Wednesday, November 27, 2013


There is a quote in the TV show, Game of Thrones, that stuck with me.  The Queen Mother says to her young son, who has just become King, that he better needs to understand the commoners. She says to him, "People not like us expect to lose important things in life."   What she was saying is that those not in royalty can find themselves living their life expecting to lose, not always holding a manifest destiny to winning.  The business world is the same.  

Those on top, expect more.  Those who are struggling, smaller, and trying to keep their head above water, appreciate and look at their business differently. The front page of the New York Times business section today, reminds us of a time in Silicon Valley, 1999, when all was great and nothing could get in our way to success. We knew no risk.  We expected only the best.  And, when it went away, and we were humbled, we appreciated and became more thankful of what he had, what we had learned and what we could expect going forward. 

The lesson?  

We need to keep ourselves in check and recognize that losing will bring greater appreciation and thankfulness, so how can we cultivate that spirit of humility and gratitude, even in the best of times?

Happy Thanksgiving to you and your loved ones.

Monday, November 25, 2013

Business Tagging

"Kilroy was here."  That was a popular "tag", or graffiti back in the day.  Apparently Kilroy started in World War II and lasted for decades.  Now, we tag everyday.  We "check in" on Facebook or Foursquare.  We post or tweet a picture to prove we were someplace and in our own little way we are putting our"mark" on a place or an event. Business is one of the few places in life that we mostly just "pass through", without much emotional or historical connection.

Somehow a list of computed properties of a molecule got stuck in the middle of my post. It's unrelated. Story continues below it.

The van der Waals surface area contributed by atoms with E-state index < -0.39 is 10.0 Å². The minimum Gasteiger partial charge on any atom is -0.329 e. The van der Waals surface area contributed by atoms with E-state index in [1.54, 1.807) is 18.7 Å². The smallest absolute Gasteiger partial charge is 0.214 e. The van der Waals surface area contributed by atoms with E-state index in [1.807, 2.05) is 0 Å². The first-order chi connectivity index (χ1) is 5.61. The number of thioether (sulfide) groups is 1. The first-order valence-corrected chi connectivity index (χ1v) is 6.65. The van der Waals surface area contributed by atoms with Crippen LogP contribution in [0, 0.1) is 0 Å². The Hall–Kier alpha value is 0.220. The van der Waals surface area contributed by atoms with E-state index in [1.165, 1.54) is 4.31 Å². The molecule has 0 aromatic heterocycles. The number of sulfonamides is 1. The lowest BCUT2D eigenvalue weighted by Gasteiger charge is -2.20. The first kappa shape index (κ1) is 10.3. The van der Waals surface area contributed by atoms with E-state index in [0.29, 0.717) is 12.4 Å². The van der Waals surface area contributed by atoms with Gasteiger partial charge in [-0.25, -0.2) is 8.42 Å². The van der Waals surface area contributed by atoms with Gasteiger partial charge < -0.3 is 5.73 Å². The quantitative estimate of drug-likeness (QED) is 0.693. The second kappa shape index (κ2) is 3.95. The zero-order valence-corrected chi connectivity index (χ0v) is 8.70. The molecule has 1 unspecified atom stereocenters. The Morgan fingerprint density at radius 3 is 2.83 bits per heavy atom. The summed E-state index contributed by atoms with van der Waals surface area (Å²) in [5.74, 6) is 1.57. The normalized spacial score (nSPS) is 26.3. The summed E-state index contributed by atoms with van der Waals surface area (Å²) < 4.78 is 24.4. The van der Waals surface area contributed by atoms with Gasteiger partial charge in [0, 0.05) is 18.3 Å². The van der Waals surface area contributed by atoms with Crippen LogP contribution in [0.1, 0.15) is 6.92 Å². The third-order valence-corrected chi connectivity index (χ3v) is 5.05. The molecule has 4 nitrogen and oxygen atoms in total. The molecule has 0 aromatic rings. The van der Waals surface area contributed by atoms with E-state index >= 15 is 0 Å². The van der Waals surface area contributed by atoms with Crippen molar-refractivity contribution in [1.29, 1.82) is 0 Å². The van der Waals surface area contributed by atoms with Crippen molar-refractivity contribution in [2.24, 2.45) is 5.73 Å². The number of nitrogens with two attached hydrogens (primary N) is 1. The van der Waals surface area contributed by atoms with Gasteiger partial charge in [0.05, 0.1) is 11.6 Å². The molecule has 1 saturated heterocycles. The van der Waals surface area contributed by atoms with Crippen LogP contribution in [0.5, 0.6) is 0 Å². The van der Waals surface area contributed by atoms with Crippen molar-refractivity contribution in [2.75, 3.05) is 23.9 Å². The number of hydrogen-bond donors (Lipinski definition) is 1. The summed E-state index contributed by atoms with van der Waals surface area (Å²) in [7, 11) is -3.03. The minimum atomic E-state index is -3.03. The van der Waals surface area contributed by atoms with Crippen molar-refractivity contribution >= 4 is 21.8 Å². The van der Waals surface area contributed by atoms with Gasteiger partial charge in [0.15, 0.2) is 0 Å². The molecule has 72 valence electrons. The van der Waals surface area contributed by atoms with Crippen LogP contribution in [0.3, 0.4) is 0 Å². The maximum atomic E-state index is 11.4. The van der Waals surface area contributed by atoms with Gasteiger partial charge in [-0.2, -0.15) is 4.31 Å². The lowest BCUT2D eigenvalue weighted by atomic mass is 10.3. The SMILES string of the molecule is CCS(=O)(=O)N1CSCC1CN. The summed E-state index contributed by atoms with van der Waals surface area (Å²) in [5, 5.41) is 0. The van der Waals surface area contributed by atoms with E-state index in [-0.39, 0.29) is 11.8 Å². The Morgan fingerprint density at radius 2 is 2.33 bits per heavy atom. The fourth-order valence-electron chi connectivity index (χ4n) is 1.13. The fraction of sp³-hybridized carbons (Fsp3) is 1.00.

I remember watching a consultant pull out of the audience someone who was high ranking in his company.  He was the Chief Accounting Officer of a very large and prestigious company.  He brought him on the stage and interviewed him about his job, his impact, and the legacy he was trying to build within the organization.  The Officer felt pretty good about the what he was doing and that his legacy would stand in the company.  The consultant humored him and then asked, "What was the name of the person who had your job before you?"  The executive answered quickly.  The consultant then asked who was in the job before him? The executive stood their baffled as he had no clue.  The consultant made his point about legacy building within companies. 

If you work in a big company, ask the same about your own job.  Do you know two to three generations before you who was in the job and what they accomplished and left behind?  

If we run businesses, this is the time to stop and think about what "tag" that is indelible that someone can feel they will have always left behind.  Figure this out and you will have unlocked something special and certainly long lasting.

Friday, November 8, 2013


I was sitting in a meeting the other day and I listened to one person condemn another (of course the person being condemned was not in the room) and without hesitation another person jumped on the the bandwagon to be shortly followed by another person. It was a bit of a bloodbath.

With one small push back that maybe this wasn't a fully fair assessment that was taking place, everyone backed down and adjusted their stance.

This interaction reminded me of how easy it is to tear someone down and how hard it is to get people to instead build others up. We are quick to condemn and we are fast to pass the blame and tag others for maybe what we should be stepping up and owning ourselves.